This year, I planned an alone trip for my birthday. It happens to fall on a Saturday, so I’m taking a long weekend, and I’m going to spend it doing exactly what I want to do, every second of it.
I’m going to be living my perfect day, including sunshine, water, sand, palm trees, novels, naps, cold beverages, maybe a massage — just letting the day come to me, moment to moment. Just pure unadulterated me time
The problem with the ideal
My ideal day, however, looks nothing like my actual day-to-day. If I lived my ideal day every day, I would not have a home, clothes, food, or relationships. My ideal day, if you notice, does not include me working, doing dishes, driving carpool, or paying bills.
It does not include planning for the future or preparing for it.
It’s all about right now. Super awesome for a weekend. Not realistic for my life.
I could and do, bring elements of my ideal day into my day-to-day life, but I don’t live my ideal day every day.
We often get the message that this is a problem, that we should be doing what we love and loving what we do.
Well, I say that’s crap that has created a lot of unnecessary suffering in our lives.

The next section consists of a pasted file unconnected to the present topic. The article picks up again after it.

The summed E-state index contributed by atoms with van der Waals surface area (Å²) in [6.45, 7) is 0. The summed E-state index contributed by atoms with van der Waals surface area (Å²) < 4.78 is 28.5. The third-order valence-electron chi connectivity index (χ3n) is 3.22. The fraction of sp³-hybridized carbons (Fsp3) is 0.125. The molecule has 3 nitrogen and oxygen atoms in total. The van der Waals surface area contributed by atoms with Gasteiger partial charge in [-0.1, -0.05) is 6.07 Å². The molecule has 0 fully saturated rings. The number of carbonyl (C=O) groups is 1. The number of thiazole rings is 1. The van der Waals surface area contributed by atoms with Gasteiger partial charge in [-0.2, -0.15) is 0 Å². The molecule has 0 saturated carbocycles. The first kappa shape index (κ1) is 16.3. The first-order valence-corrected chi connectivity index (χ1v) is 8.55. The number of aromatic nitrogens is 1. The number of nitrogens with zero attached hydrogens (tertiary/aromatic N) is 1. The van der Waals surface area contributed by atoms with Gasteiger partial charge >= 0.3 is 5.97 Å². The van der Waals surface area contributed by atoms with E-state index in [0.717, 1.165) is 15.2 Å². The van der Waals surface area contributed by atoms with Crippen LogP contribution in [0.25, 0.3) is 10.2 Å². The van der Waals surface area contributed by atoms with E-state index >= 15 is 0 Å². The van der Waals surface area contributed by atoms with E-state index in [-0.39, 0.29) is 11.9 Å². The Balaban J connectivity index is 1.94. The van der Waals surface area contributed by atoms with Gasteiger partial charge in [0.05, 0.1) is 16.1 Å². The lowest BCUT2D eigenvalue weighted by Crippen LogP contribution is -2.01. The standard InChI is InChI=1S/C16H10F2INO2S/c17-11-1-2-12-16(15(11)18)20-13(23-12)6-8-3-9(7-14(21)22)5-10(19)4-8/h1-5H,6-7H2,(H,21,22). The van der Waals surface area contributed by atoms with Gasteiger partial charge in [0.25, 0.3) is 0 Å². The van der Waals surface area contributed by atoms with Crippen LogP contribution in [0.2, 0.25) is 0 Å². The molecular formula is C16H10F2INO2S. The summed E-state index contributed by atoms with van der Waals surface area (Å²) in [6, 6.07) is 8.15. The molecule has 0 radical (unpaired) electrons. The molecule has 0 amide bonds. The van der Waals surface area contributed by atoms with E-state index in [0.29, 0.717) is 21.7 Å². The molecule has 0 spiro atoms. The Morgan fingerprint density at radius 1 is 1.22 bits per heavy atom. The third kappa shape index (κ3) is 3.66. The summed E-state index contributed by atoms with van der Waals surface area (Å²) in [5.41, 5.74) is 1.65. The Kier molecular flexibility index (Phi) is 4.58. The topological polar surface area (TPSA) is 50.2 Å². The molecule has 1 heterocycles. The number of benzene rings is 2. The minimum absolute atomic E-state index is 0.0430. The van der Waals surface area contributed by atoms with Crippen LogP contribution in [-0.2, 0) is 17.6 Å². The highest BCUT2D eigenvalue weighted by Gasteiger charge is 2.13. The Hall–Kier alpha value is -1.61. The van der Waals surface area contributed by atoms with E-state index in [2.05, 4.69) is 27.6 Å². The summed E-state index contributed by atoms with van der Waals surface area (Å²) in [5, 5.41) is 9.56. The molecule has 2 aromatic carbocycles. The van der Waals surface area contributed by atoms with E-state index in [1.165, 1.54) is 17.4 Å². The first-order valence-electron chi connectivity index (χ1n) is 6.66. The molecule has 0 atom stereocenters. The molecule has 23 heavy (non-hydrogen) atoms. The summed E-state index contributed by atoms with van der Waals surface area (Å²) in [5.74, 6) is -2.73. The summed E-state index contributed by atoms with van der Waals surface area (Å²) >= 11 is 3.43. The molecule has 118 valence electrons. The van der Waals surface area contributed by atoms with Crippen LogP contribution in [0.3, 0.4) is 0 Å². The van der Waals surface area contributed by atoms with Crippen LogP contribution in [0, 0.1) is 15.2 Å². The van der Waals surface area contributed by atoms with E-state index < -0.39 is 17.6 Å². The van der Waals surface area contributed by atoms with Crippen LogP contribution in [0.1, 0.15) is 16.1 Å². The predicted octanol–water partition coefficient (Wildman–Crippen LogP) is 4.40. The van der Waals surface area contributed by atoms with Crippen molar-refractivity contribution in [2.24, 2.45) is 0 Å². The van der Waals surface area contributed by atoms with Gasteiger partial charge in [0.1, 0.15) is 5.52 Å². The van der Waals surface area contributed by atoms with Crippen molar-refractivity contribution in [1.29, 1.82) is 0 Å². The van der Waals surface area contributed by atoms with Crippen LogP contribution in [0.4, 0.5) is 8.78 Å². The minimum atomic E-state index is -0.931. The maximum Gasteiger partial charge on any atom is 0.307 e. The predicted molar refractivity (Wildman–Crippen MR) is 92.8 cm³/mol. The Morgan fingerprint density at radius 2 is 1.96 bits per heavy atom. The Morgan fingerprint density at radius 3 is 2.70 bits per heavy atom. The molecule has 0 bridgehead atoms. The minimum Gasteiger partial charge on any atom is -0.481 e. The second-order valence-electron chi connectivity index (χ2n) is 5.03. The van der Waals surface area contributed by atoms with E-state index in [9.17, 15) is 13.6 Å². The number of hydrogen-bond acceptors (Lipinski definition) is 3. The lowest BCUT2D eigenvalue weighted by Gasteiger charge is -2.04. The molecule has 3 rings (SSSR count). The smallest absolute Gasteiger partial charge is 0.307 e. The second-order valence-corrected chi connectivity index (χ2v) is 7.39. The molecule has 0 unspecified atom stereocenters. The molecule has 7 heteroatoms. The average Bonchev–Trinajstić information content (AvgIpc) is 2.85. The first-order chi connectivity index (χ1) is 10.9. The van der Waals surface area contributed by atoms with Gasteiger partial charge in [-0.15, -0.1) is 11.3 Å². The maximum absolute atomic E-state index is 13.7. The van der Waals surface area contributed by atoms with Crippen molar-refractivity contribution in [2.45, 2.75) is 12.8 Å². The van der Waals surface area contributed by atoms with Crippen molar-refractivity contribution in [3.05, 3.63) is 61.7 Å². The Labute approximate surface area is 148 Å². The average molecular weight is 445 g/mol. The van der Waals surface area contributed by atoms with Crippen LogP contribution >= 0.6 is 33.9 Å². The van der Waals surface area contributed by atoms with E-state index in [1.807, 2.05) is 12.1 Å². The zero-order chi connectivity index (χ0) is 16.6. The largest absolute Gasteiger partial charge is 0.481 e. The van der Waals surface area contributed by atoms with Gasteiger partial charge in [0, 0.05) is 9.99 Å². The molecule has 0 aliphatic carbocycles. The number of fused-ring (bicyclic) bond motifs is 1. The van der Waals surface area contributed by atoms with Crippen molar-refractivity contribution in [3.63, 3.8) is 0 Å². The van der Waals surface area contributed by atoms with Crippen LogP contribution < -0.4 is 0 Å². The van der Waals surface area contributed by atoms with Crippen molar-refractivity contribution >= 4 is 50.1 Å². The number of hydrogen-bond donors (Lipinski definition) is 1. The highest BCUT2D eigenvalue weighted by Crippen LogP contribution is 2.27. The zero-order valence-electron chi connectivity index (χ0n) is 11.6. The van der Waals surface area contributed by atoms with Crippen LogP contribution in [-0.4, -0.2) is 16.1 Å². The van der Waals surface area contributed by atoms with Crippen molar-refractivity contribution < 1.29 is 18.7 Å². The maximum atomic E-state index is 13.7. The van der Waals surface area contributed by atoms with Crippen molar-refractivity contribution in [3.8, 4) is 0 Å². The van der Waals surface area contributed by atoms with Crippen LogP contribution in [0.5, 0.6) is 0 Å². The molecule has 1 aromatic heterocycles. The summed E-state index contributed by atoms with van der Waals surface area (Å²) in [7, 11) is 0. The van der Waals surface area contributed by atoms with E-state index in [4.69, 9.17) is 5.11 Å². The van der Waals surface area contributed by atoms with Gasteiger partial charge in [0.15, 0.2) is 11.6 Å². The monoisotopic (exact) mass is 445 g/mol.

I think that’s part of the reason why we spend so much money trying to escape. We’re under the impression that the ideal — that things are not supposed to suck, and we’re supposed to love working hard, and also things are supposed to feel easy — is real.
Think about some of the most satisfying days or accomplishments you’ve had in your life.
Did they feel easy?
Were they fun the whole time?
Did you love every minute of the journey?
My answer in my life is no freaking way.
They all required hard work, pain, and sacrifice. There is not anything in my life that I’m proud of that someone just gave to me, or that just fell into my lap, or that was easy.
I’m proud because I worked really hard, and I had to give up things. I had to sacrifice and say no. I got to show myself what I’m capable of and what is possible, and the value of hard work and not quitting.
A poisonous sentiment
This ideal sentiment that it should be easy and I should love it the whole time has become a little poisonous, in my opinion.
That’s not real. That’s not how it’s supposed to be. We know that because it’s not how it is.
We have this mixed-up idea that if it feels hard or challenging or not fun, or we’re not happy the whole time, that something’s gone wrong, and we need to fix it.
We make it personal. Everyone on Instagram seems happy about the journey, and it seems easy for them, so we make it mean that something must be wrong with us.
So that gets us in a lot of trouble in our minds when we buy-in. It leads us to quit or not be present for the process because we are so distracted by how we’re not enjoying it and so focused on the ideal.
There will be some of that joy, fulfillment, and enoughness if you choose it and some more challenging and sucky and not fun things.